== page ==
Now they want you to dress ‘appropriately’ at monuments too
"An argument was put forward by the community that strict dress codes are followed in places of worship like the Golden Temple, then why not Imambara?"
The district administration of Lucknow has issues a statement that ‘revealing clothes’ are an absolute no if you want to visit the centuries old chota and bada Imambaras at Lucknow. The decision was taken after relentless persuasion from Shia community in the capital. As per them people visiting Imambara in short dresses hurt their religious sentiments. An argument was put forward by the community that strict dress codes are followed in places of worship like the Golden Temple, then why not Imambara?
Well, to start with the two Imambaras are ASI protected monuments and popular tourist spots. Any such ban is going to adversely affect the tourism in the capital. It’s incomprehensible why there is such a rush to decide other’s clothes in India. The worse a government can do is fuel such demands, which apparently the UP government has just done.
Just imagine, visiting a monument in Lucknow and the guard putting his hand up while you are about to enter the premises. While you stand confused he silently points at your shorts. You are denied entry in ASI protected monument because you chose to wear shorts on a hot summer day. Today it’s imambara, tomorrow it can be the Taj Mahal or Humayun’s tomb. There are people out there who have nothing else to do but interfere in other’s choices.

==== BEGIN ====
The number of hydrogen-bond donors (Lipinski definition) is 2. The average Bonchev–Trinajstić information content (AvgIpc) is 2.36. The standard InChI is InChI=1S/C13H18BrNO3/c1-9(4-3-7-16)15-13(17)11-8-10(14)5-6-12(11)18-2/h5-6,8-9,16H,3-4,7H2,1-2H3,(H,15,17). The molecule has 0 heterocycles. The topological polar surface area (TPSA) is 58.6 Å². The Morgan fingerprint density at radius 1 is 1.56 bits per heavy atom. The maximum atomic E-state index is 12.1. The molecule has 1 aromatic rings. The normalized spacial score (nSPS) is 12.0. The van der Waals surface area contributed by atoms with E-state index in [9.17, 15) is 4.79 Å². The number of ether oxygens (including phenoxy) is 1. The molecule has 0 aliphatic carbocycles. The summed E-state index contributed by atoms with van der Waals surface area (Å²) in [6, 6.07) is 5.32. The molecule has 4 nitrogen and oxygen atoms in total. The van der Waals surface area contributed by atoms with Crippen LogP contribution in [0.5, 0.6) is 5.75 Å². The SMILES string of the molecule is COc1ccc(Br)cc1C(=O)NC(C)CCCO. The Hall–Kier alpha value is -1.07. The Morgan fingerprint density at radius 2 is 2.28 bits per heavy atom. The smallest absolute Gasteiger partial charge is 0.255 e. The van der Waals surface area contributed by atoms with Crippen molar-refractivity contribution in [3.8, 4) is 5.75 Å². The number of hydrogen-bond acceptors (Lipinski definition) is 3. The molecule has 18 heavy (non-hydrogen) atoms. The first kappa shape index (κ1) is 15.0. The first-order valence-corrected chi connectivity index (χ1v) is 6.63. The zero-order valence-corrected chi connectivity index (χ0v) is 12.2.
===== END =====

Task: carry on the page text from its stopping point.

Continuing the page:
It’s understandable when places of worship, like the Jama Masjid in Delhi or Golden temple impose strict dress codes. They are of historic importance but are active prayer centres. It’s a religious thing. But places like Imambara have grown into popular tourist spots with guides giving tours to various halls and alleys of the monument which have no other purpose to serve other than tourism. A monument and popular tourist spot should only be welcoming, regardless of what one is wearing.
Apart from the dress code, the district administration has also prohibited professional photography in the campus of the two monuments. What next? Hauzkhas?